: Gawd, I’m about to quote Terry Teachout in three straight posts. I might as well just replace my page with a redirect…. No, I wouldn’t want to do that. I don’t want to hand you over to someone who might write about dreaded opera.

Anyway, here’s what Terry has to say about Michael Jackson:

Is it just me, or are any of you out there offended by the tone of the countless clever-clever op-eds, think pieces, and thumbsuckers of the past couple of days that have sought to “interpret” and pseudo-intellectualize the Michael Jackson story? Jackson’s arrest isn’t a Media Phenomenon, nor is it a sign of the times. It’s a news story about an alleged pedophile, one who has spent millions of dollars to keep himself out of jail. And I don’t give a good goddamn about the social significance of his mug shot, either. If he did what he’s said to have done, I want to see him in a jail cell, and once he’s there, my interest in him will be over and done with.

As for the interest of the mass media, my guess is that at some point fairly soon they’ll wake up and realize that the youthful target market after which they lust so desperately couldn’t care less about Michael Jackson. His arrest may be news, but his music is yesterday’s news, if not the day before. Big Media is so Eighties.

We’ll see whether he’s right. I hope he is.

I asked below whether Jackson will turn into the biggest scandal in Hollywood history. Our reaction to it will be telling.

I suspect the nation has caught a case of scandal fatigue. Oh, lord, scandals and their media and audience appeal will never go away. But we’ve had so damned many of them and — more importantly — they’ve all been so damned overplayed and replayed that we’ve just about had our fill.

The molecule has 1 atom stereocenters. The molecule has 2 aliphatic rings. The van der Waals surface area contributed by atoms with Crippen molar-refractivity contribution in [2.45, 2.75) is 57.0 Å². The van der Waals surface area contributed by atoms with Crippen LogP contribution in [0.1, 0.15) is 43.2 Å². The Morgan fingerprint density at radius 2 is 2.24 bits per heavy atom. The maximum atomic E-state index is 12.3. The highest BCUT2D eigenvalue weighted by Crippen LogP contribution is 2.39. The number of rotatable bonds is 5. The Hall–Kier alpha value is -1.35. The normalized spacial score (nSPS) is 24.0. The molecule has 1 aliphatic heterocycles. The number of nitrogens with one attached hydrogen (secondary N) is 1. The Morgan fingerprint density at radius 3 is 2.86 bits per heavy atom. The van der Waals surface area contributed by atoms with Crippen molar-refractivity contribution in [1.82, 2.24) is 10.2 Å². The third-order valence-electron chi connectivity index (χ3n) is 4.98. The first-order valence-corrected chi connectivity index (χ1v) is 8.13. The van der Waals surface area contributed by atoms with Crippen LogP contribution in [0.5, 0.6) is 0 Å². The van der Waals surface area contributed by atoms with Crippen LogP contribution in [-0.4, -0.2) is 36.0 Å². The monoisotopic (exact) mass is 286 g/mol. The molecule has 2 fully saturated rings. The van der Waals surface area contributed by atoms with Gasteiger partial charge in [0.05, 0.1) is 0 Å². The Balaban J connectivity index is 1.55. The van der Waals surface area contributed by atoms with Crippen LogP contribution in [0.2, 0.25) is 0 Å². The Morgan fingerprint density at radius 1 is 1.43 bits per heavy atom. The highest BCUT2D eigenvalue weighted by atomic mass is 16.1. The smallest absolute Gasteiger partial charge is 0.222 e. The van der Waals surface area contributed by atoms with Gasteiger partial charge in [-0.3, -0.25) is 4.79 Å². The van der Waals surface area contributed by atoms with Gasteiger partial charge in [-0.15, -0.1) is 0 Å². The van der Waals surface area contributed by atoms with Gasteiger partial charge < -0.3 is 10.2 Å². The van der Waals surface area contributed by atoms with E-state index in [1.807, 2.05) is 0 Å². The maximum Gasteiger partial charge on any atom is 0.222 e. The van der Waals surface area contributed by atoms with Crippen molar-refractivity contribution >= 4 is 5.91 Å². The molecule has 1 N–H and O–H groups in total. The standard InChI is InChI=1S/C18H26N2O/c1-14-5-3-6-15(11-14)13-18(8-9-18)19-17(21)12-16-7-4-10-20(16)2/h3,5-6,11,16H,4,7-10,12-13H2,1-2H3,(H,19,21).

This has been a long time coming.

When I worked at People in the ’80s, I lived through the shift from product-based coverage (hey, the new movie is out) to personality-based coverage (hey, the star just got arrested). The event in the star’s life, we discovered then, sold better than the event in the star’s career: crime, sex, lust, scandal.

I called it bodily-fluids journalism. (And I created Entertainment Weekly as an antidote.) Billions have been made on BFJ and it ain’t going away.

But when Arnold Schwarzenegger got elected in spite of the LA Times’ best efforts to pull a gotcha on him, I said at the time that this was an indication that the voters — aka the audience — was fed up with scandal-based coverage, especially in politics; they didn’t care.

Or more to the point: They’re smarter than that. They didn’t judge Schwarzenegger on the basis of his peccadillos but instead on the basis of his politics and policies and promises

And I think Terry’s right about Jackson: We’ll judge him on the basis of his guilt or innocence.

Oh, the coverage will be nuclear. And the scandal is huge. But it’s our reaction to it that may be shifting. We’ll see.

: See also Eurosavant’s view of German coverage of the Jackson story.

: We’ve all been hearing Michael Jackson jokes I couldn’t quote on a family blog. But Newsmax does is the favor of collecting the one-liners from late-night TV. Leno’s are practically shocking.

Letterman: Michael Jackson turned himself in today. His bail was set at $3 million because he is considered a flight risk. Well, sure, if he runs off, he could fit right in anywhere.

Kilborn: Michael Jackson was arrested today. You know, the interesting thing is that this all could have been avoided if he would have stuck to grabbing his own crotch.

Leno: Tonight we have California firefighters here, to give thanks to them for the great job they did putting out the fires. These guys are brave. Just like the Boy Scouts at the Neverland Ranch, they put their asses on the line every day.

Leno: Of course you know about Michael Jackson